The late Alexander Gralnick, MD, former chief psychiatrist at the High Point Hospital in Rye, N.Y., established the annual Schizophrenia Research Grant in 1992 with a $100,000 donation to the APF to encourage research in the psychosocial aspects of schizophrenia and in treatment during the earliest phases of the disease. In 1998, his widow, June R. Gantz, EdD, contributed another $100,000 to establish the grant for research on serious mental illness.
Schizophrenia and serious mental illness research grants available
The American Psychological Foundation (APF) is accepting applications for two $5,000 research grants. Candidates for the Alexander Gralnick, MD, Schizophrenia Research Grant must demonstrate an exceptional contribution to schizophrenia research with emphasis on the discovery and/or treatment of the earliest signs of schizophrenia and the psychosocial aspects of the disease process. Preference will be given to individuals working in a psychiatric facility and on breakthrough issues in psychosocial research and treatment.
Candidates for the Alexander Gralnick Foundation Serious Mental Illness Research Grant must demonstrate an exceptional contribution to research on serious mental illness, with emphasis on depression and manic depression.
In both grant categories, recent or current work with preliminary findings are especially of interest. The application deadline is Feb. 1. For an application or additional information, contact the Awards Coordinator/Gralnick, APF, at the APA address; (202) 336-5814; or e-mail.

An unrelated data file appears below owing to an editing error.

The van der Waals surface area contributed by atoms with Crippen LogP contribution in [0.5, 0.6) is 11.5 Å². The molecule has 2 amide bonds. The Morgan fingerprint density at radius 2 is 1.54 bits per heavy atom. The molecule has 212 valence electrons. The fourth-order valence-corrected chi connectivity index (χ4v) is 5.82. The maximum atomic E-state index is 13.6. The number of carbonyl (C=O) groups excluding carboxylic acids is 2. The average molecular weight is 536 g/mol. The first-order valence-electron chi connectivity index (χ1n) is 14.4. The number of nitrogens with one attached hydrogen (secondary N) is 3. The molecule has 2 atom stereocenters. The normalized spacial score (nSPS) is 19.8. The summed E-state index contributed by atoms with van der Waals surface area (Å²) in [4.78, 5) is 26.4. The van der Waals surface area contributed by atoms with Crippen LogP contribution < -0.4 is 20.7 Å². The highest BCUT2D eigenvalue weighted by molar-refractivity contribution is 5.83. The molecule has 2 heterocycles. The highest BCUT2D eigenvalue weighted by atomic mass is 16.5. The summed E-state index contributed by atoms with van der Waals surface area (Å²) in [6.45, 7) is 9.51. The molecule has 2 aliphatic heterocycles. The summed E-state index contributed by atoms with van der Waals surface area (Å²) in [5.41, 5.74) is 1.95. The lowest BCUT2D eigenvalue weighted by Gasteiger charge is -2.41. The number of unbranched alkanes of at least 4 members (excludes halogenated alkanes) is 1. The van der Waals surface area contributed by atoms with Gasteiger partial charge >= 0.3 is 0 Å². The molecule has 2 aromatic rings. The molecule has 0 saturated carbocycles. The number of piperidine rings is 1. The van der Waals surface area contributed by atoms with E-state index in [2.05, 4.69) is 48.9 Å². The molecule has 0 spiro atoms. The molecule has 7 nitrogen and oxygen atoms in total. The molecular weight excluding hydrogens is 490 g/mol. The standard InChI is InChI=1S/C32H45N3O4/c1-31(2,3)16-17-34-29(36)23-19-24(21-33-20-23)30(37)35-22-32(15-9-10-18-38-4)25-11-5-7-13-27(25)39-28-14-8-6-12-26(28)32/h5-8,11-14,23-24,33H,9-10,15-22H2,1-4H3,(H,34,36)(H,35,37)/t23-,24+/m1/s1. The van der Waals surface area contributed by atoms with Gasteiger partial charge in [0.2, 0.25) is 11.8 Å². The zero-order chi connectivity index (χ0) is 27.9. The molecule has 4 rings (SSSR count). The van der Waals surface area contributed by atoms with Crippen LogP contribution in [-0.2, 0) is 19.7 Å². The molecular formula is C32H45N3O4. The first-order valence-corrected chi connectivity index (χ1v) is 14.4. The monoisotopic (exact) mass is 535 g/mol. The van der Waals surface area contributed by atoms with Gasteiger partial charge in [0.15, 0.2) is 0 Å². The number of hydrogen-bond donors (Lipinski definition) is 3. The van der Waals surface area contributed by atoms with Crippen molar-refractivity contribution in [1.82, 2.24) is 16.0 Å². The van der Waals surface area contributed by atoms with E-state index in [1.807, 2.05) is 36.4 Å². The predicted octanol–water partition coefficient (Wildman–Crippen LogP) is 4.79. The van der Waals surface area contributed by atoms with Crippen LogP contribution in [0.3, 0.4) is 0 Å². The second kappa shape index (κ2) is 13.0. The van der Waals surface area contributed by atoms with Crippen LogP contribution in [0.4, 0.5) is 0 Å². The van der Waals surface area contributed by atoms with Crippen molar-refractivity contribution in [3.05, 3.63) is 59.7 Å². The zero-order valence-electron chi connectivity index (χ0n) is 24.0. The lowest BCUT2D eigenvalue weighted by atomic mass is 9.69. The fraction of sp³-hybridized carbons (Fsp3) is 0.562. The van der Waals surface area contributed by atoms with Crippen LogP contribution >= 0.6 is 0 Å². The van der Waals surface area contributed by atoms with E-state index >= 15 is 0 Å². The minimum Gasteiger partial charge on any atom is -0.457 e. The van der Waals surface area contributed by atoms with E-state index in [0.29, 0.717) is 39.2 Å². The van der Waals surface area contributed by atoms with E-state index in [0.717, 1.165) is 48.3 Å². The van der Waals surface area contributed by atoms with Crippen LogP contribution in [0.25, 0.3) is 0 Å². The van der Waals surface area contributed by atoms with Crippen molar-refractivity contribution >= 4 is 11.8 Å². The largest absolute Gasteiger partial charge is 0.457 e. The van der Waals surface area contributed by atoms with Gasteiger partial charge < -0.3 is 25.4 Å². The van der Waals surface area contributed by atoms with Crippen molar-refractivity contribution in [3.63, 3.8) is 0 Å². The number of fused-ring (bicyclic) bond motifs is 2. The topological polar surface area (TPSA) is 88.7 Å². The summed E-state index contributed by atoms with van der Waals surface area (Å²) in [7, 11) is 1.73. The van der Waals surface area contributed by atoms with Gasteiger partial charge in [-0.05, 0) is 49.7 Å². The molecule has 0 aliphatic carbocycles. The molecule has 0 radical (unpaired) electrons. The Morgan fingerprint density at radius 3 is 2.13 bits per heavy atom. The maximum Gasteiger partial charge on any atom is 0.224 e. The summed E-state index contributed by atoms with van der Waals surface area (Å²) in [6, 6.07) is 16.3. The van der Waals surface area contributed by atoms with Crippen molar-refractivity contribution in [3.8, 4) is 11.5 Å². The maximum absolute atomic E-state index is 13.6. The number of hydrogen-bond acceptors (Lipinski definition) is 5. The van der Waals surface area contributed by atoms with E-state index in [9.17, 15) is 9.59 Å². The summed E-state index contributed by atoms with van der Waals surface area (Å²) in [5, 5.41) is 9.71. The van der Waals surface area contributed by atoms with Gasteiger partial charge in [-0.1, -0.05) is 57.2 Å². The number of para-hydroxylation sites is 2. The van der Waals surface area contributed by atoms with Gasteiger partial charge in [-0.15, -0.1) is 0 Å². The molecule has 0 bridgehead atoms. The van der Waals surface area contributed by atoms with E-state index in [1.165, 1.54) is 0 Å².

Five psychologists receive Small Placek Research Grants
The American Psychological Foundation (APF) has selected the recipients of the 2000 Wayne F. Placek Small Research Grants, which support research designed to increase public understanding of gay men and lesbians in order to alleviate the prejudice they experience. Grants are awarded in two sizes: The Wayne F. Placek Research Grants, large grants up to $40,000 each, and the Wayne F. Placek Small Grants, up to $5,000 each. Four Small Grants were awarded this year:
J. Michael Bailey, PhD, has received $5,000 for his proposal, "Female sexual orientation and sexual arousal: Is female sexual arousal target specific?" In this study, Bailey will examine the concept of target specificity (the tight linkage between sexual orientation and sexual arousal patterns), particularly as it relates to preliminary data suggesting that it is weaker for women than for men.
Bailey's dissertation at the University of Texas, Austin, concerned the maternal stress hypothesis of human male homosexuality. He completed his clinical internship and received his PhD from Western Psychiatric Institute in 1989. He is associate professor of psychology at Northwestern University.
Lisa M. Diamond, PhD, has received $5,000 for her proposal, "Effects of relationship participation and relationship loss on the well-being of lesbian, gay, bisexual and heterosexual adolescents." She will study whether lesbian, gay and bisexual teens are more likely to lose, forego or withdraw from close peer relationships as a result of their stigmatized sexual orientation, and whether such experiences impair their sense of well-being, as compared with heterosexual adolescents.